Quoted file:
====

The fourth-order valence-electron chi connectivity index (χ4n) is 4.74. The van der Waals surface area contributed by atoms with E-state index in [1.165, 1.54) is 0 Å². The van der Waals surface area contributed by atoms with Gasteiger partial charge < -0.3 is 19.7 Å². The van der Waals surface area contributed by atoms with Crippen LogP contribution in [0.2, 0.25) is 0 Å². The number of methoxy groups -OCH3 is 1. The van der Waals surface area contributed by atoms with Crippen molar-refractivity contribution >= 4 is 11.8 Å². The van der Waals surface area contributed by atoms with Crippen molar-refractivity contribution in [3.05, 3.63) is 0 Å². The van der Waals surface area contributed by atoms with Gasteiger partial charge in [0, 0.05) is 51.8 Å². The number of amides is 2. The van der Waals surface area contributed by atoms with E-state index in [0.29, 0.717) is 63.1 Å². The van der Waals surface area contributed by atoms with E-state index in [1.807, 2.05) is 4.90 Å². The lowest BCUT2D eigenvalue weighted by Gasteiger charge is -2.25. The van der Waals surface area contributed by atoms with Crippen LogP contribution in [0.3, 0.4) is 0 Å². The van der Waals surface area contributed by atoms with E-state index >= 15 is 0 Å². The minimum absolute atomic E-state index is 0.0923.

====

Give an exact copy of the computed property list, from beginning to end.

The fourth-order valence-electron chi connectivity index (χ4n) is 4.74. The van der Waals surface area contributed by atoms with E-state index in [1.165, 1.54) is 0 Å². The van der Waals surface area contributed by atoms with Gasteiger partial charge < -0.3 is 19.7 Å². The van der Waals surface area contributed by atoms with Crippen LogP contribution in [0.2, 0.25) is 0 Å². The number of methoxy groups -OCH3 is 1. The van der Waals surface area contributed by atoms with Crippen molar-refractivity contribution >= 4 is 11.8 Å². The van der Waals surface area contributed by atoms with Crippen molar-refractivity contribution in [3.05, 3.63) is 0 Å². The van der Waals surface area contributed by atoms with Gasteiger partial charge in [0, 0.05) is 51.8 Å². The number of amides is 2. The van der Waals surface area contributed by atoms with E-state index in [0.29, 0.717) is 63.1 Å². The van der Waals surface area contributed by atoms with E-state index in [1.807, 2.05) is 4.90 Å². The lowest BCUT2D eigenvalue weighted by Gasteiger charge is -2.25. The van der Waals surface area contributed by atoms with Crippen LogP contribution in [0.3, 0.4) is 0 Å². The van der Waals surface area contributed by atoms with E-state index >= 15 is 0 Å². The minimum absolute atomic E-state index is 0.0923.